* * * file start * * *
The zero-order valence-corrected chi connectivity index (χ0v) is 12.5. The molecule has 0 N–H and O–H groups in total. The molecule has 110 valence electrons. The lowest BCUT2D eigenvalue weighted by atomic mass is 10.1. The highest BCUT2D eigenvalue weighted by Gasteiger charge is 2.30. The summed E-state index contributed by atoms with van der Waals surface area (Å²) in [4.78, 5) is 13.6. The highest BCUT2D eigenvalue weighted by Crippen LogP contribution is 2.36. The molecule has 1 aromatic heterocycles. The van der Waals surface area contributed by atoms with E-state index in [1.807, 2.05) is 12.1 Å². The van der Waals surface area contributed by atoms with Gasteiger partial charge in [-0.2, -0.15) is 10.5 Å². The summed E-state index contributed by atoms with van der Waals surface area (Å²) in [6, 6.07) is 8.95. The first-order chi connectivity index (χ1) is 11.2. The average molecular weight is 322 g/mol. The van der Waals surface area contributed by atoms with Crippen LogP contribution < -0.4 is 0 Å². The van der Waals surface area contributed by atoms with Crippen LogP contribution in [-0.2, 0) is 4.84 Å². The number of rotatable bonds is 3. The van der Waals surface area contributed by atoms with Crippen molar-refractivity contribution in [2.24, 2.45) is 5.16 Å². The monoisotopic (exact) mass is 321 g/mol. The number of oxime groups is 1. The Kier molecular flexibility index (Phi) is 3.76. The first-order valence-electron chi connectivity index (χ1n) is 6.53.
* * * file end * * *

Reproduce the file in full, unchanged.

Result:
The zero-order valence-corrected chi connectivity index (χ0v) is 12.5. The molecule has 0 N–H and O–H groups in total. The molecule has 110 valence electrons. The lowest BCUT2D eigenvalue weighted by atomic mass is 10.1. The highest BCUT2D eigenvalue weighted by Gasteiger charge is 2.30. The summed E-state index contributed by atoms with van der Waals surface area (Å²) in [4.78, 5) is 13.6. The highest BCUT2D eigenvalue weighted by Crippen LogP contribution is 2.36. The molecule has 1 aromatic heterocycles. The van der Waals surface area contributed by atoms with E-state index in [1.807, 2.05) is 12.1 Å². The van der Waals surface area contributed by atoms with Gasteiger partial charge in [-0.2, -0.15) is 10.5 Å². The summed E-state index contributed by atoms with van der Waals surface area (Å²) in [6, 6.07) is 8.95. The first-order chi connectivity index (χ1) is 11.2. The average molecular weight is 322 g/mol. The van der Waals surface area contributed by atoms with Crippen LogP contribution < -0.4 is 0 Å². The van der Waals surface area contributed by atoms with Crippen LogP contribution in [-0.2, 0) is 4.84 Å². The number of rotatable bonds is 3. The van der Waals surface area contributed by atoms with Crippen molar-refractivity contribution in [2.24, 2.45) is 5.16 Å². The monoisotopic (exact) mass is 321 g/mol. The number of oxime groups is 1. The Kier molecular flexibility index (Phi) is 3.76. The first-order valence-electron chi connectivity index (χ1n) is 6.53.